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Factors Impacting the Prevalence of Foodborne Pathogens in Agricultural Water Sources in the Southeastern United States

Department of Food Science & Technology, University of Georgia, Athens, GA 30602, USA
Department of Horticulture, University of Georgia, Tifton, GA 31793, USA
Author to whom correspondence should be addressed.
Water 2020, 12(1), 51;
Received: 18 November 2019 / Revised: 18 December 2019 / Accepted: 19 December 2019 / Published: 21 December 2019
(This article belongs to the Section Water Quality and Contamination)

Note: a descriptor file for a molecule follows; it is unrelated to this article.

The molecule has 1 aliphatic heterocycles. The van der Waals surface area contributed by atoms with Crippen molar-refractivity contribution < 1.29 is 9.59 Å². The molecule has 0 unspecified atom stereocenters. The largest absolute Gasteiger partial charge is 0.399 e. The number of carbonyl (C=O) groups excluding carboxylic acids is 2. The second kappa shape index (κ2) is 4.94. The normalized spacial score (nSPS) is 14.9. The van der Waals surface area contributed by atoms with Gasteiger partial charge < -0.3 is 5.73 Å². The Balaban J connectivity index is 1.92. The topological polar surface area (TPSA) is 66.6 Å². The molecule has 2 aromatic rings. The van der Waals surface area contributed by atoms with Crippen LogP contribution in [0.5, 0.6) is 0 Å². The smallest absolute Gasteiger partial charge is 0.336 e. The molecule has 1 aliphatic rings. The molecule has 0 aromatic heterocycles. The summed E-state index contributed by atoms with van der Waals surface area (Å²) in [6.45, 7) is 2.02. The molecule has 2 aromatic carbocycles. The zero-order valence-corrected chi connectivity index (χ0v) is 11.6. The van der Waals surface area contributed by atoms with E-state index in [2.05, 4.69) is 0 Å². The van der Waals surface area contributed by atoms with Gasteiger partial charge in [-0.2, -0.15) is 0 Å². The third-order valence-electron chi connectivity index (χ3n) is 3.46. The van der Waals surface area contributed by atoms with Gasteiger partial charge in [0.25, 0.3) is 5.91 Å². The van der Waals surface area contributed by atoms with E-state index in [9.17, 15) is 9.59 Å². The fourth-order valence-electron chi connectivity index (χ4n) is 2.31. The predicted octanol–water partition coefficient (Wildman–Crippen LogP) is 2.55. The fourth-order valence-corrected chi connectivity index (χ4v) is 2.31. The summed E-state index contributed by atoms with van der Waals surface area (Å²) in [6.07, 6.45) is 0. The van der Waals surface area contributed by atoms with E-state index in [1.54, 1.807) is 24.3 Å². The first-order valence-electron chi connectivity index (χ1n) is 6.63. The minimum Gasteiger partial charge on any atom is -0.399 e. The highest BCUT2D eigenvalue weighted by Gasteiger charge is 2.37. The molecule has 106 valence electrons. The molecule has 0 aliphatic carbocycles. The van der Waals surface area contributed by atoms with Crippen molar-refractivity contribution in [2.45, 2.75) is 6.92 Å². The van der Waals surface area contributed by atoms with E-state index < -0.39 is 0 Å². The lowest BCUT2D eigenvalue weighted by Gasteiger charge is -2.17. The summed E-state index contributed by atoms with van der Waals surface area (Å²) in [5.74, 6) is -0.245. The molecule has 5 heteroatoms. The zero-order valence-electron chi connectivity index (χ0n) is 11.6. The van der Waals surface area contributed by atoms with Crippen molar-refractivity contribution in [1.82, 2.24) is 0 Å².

Surface water poses a great risk to fruit and vegetable crops when contaminated by foodborne pathogens. Several factors impact the microbial quality of surface waters and increase the risk of produce contamination. Therefore, evaluating the factors associated with the prevalence of pathogenic microorganisms in agricultural water sources is critical to determine and establish preventive actions that may minimize the incidence of foodborne outbreaks associated with contaminated production water. In the Southeastern U.S. environmental factors such as rainfall, temperature, and seasonal variations have been associated with the prevalence of pathogens or microbial indicators of fecal contamination in water. Also, the geographical location of the irrigation sources as well as surrounding activities and land use play an important role on the survival and prevalence of pathogenic bacteria. Therefore, these factors may be determinants useful in the evaluation of production water quality and may help to preemptively identify scenarios or hazards associated with the incidence of foodborne pathogenic microorganisms.